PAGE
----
Workers make progress on city power line project

With Vermillion's contract to receive electric power from East River Electric Cooperative scheduled to expire in less than five months, crews are quickly making progress on the construction of a new looped 115 kV power line from the Spirit Mound substation located north of Vermillion to the city.

"The actual physical construction work began in April. The crews worked along some of the roads that didn't have load limits on them first," said City Manager John Prescott.

Main contractor for the project is Karian Peterson Power Line Contracting of Montevideo, MN. The firm has set all of the poles in the west leg of the project, and had begun placing poles in place in the east leg of the project approximately three weeks ago.

"When we were talking with the public, we were looking at whether we would use steel or wood poles, depending on how the bids came out and the costs of everything, and we got some very favorable bids, so all of the poles that are being installed with this project are steel," Prescott said.

The project has not been without controversy. City leaders first proposed constructing the power line from the Spirit Mound substation in July 2008. For that to occur, however, the city needed permission from the Clay County Commission to place power poles for the new transmission lines along the right of way of several county roads.

Commissioners, after hearing from both city officials and people who live in the vicinity of where the proposed line would be located, decided to deny the city's request. That prompted the city to seek court action.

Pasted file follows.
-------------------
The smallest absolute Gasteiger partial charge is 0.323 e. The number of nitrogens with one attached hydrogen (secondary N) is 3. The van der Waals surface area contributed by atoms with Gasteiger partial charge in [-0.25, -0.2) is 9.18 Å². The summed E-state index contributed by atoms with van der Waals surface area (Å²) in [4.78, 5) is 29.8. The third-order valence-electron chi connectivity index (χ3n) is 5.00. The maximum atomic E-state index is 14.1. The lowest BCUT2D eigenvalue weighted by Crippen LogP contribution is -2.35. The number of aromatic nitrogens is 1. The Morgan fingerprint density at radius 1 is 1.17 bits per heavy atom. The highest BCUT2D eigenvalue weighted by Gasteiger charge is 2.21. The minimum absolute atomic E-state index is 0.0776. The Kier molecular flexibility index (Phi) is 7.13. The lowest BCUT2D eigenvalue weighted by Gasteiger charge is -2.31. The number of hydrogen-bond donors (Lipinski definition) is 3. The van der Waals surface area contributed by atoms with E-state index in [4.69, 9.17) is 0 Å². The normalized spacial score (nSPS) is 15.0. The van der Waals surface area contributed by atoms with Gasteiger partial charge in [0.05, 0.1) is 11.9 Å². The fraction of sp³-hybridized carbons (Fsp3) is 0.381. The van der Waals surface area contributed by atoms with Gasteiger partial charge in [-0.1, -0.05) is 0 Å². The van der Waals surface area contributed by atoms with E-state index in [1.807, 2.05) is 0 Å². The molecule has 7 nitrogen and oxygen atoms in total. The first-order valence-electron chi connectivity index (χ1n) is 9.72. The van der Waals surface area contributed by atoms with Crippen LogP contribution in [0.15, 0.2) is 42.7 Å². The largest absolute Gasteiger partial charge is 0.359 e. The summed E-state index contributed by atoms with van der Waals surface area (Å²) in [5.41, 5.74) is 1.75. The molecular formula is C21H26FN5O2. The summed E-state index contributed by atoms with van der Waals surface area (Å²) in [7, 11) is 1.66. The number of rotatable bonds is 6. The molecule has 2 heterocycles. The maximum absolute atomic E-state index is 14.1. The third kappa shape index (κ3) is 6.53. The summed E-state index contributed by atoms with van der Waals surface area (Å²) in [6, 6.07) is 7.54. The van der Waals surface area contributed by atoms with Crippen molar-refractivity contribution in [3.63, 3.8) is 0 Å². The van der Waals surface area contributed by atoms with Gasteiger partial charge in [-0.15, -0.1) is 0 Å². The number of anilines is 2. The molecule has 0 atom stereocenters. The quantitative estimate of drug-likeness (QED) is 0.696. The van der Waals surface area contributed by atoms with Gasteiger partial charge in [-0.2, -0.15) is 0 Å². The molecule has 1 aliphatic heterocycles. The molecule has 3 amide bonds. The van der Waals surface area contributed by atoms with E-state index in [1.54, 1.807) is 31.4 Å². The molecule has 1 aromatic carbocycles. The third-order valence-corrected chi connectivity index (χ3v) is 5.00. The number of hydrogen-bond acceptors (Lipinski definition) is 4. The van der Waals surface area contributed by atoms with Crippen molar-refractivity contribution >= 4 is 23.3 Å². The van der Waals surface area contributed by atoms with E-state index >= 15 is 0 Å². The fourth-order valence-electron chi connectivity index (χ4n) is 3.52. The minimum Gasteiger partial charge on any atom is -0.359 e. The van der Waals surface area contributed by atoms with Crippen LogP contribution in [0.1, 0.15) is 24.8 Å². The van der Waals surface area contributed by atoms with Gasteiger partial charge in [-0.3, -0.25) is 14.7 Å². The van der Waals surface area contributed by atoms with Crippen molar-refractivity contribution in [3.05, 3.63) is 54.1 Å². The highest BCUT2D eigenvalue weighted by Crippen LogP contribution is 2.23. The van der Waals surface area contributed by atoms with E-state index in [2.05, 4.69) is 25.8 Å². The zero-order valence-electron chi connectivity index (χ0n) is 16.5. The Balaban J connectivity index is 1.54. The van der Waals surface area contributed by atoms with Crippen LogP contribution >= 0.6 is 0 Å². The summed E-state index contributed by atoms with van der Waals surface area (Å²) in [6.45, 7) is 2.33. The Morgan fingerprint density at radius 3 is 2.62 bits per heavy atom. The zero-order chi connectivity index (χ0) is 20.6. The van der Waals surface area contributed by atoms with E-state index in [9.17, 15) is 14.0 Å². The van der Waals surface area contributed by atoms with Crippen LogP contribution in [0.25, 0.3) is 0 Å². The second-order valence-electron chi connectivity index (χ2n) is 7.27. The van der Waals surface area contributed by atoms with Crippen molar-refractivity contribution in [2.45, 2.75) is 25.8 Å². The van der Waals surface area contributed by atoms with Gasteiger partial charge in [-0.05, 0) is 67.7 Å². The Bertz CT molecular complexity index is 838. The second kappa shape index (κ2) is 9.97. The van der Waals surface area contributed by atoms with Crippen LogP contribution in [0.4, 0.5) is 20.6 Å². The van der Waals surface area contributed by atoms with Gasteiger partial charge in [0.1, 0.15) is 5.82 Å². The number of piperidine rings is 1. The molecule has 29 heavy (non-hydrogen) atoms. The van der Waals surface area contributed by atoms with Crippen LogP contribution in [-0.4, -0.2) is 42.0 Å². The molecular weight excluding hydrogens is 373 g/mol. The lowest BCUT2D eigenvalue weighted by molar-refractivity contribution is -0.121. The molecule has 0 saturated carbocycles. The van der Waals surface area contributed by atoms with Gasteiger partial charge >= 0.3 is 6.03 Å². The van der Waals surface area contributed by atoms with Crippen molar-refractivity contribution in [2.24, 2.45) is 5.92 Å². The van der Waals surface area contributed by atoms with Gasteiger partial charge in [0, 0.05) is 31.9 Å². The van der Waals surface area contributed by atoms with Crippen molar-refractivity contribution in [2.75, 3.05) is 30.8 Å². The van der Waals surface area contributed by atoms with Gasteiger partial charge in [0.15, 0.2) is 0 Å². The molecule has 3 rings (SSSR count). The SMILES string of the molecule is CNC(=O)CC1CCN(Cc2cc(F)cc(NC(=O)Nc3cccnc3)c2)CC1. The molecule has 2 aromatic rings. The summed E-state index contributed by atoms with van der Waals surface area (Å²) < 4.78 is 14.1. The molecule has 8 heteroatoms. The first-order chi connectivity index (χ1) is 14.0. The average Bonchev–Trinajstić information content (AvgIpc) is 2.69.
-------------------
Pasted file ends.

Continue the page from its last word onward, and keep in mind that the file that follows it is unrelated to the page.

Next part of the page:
Citizens residing near the proposed lines' route listed a number of concerns — from traffic safety and the possible negative affect the lines could have on one's health, to the detrimental affect the lines would have on scenery and windbreaks in cases where trees would have to be trimmed. The negative feedback received compelled the county commission to refuse granting the use of the county road right-of-ways for the transmission line.

That lead to a day-long face-off in the summer of 2008 between the city and the county in a civil hearing brought heard by Circuit Judge Steven Jensen. Jensen eventually decided that Vermillion should be allowed to place the power lines in the right-of-ways of Clay County roads.

The center of the poles, he ordered, would be placed two feet from the public highway right-of-way so that they don't enter adjacent real property. The judge's decision included other factors designed to alleviate, as much as possible, any hardship on private property owners. He ordered that power poles be placed in such a way to avoid or reduce tree trimming in shelter belts as much as possible. The city also must place the power line poles from 230 feet to 300 feet apart, Jensen ordered, to minimize their view from residence dwelling structures.

The judge's stipulations weren't enough to stop opposition to this project. Petitions were circulated in the city, and enough signatures were collected to put this issue to a public vote in January 2009. Vermillion voters overwhelmingly approved the project.